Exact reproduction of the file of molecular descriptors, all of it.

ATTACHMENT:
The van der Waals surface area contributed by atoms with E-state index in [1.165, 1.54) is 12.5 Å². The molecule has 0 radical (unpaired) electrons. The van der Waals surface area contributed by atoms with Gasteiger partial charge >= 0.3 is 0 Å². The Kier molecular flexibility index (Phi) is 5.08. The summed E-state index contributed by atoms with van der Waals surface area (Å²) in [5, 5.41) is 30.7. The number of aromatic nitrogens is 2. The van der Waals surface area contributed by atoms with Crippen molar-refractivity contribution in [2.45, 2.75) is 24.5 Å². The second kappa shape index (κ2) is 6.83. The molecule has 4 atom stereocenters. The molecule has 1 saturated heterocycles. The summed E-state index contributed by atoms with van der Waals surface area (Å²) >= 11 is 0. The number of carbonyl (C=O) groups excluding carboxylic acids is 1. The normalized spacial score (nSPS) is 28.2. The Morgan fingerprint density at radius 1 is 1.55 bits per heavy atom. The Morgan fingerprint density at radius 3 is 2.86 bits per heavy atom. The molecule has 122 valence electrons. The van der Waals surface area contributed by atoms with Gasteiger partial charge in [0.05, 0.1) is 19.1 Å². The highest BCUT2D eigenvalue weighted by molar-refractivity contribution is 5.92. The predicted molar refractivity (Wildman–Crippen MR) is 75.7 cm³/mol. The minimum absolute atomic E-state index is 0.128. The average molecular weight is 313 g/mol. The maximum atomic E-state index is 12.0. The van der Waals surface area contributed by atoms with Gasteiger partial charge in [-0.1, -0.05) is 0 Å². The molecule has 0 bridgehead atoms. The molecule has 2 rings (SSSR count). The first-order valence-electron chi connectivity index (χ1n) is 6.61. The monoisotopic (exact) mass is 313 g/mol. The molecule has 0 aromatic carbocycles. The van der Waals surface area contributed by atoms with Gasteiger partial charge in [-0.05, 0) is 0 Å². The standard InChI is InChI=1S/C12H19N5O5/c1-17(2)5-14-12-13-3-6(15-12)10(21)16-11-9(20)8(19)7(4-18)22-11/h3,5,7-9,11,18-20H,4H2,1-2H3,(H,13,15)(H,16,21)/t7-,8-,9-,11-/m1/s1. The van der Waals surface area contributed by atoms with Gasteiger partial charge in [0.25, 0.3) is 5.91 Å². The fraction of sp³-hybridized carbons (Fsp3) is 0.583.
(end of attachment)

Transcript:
The van der Waals surface area contributed by atoms with E-state index in [1.165, 1.54) is 12.5 Å². The molecule has 0 radical (unpaired) electrons. The van der Waals surface area contributed by atoms with Gasteiger partial charge >= 0.3 is 0 Å². The Kier molecular flexibility index (Phi) is 5.08. The summed E-state index contributed by atoms with van der Waals surface area (Å²) in [5, 5.41) is 30.7. The number of aromatic nitrogens is 2. The van der Waals surface area contributed by atoms with Crippen molar-refractivity contribution in [2.45, 2.75) is 24.5 Å². The second kappa shape index (κ2) is 6.83. The molecule has 4 atom stereocenters. The molecule has 1 saturated heterocycles. The summed E-state index contributed by atoms with van der Waals surface area (Å²) >= 11 is 0. The number of carbonyl (C=O) groups excluding carboxylic acids is 1. The normalized spacial score (nSPS) is 28.2. The Morgan fingerprint density at radius 1 is 1.55 bits per heavy atom. The Morgan fingerprint density at radius 3 is 2.86 bits per heavy atom. The molecule has 122 valence electrons. The van der Waals surface area contributed by atoms with Gasteiger partial charge in [0.05, 0.1) is 19.1 Å². The highest BCUT2D eigenvalue weighted by molar-refractivity contribution is 5.92. The predicted molar refractivity (Wildman–Crippen MR) is 75.7 cm³/mol. The minimum absolute atomic E-state index is 0.128. The average molecular weight is 313 g/mol. The maximum atomic E-state index is 12.0. The van der Waals surface area contributed by atoms with Gasteiger partial charge in [-0.1, -0.05) is 0 Å². The molecule has 0 bridgehead atoms. The molecule has 2 rings (SSSR count). The first-order valence-electron chi connectivity index (χ1n) is 6.61. The monoisotopic (exact) mass is 313 g/mol. The molecule has 0 aromatic carbocycles. The van der Waals surface area contributed by atoms with Gasteiger partial charge in [-0.05, 0) is 0 Å². The standard InChI is InChI=1S/C12H19N5O5/c1-17(2)5-14-12-13-3-6(15-12)10(21)16-11-9(20)8(19)7(4-18)22-11/h3,5,7-9,11,18-20H,4H2,1-2H3,(H,13,15)(H,16,21)/t7-,8-,9-,11-/m1/s1. The van der Waals surface area contributed by atoms with Gasteiger partial charge in [0.25, 0.3) is 5.91 Å². The fraction of sp³-hybridized carbons (Fsp3) is 0.583.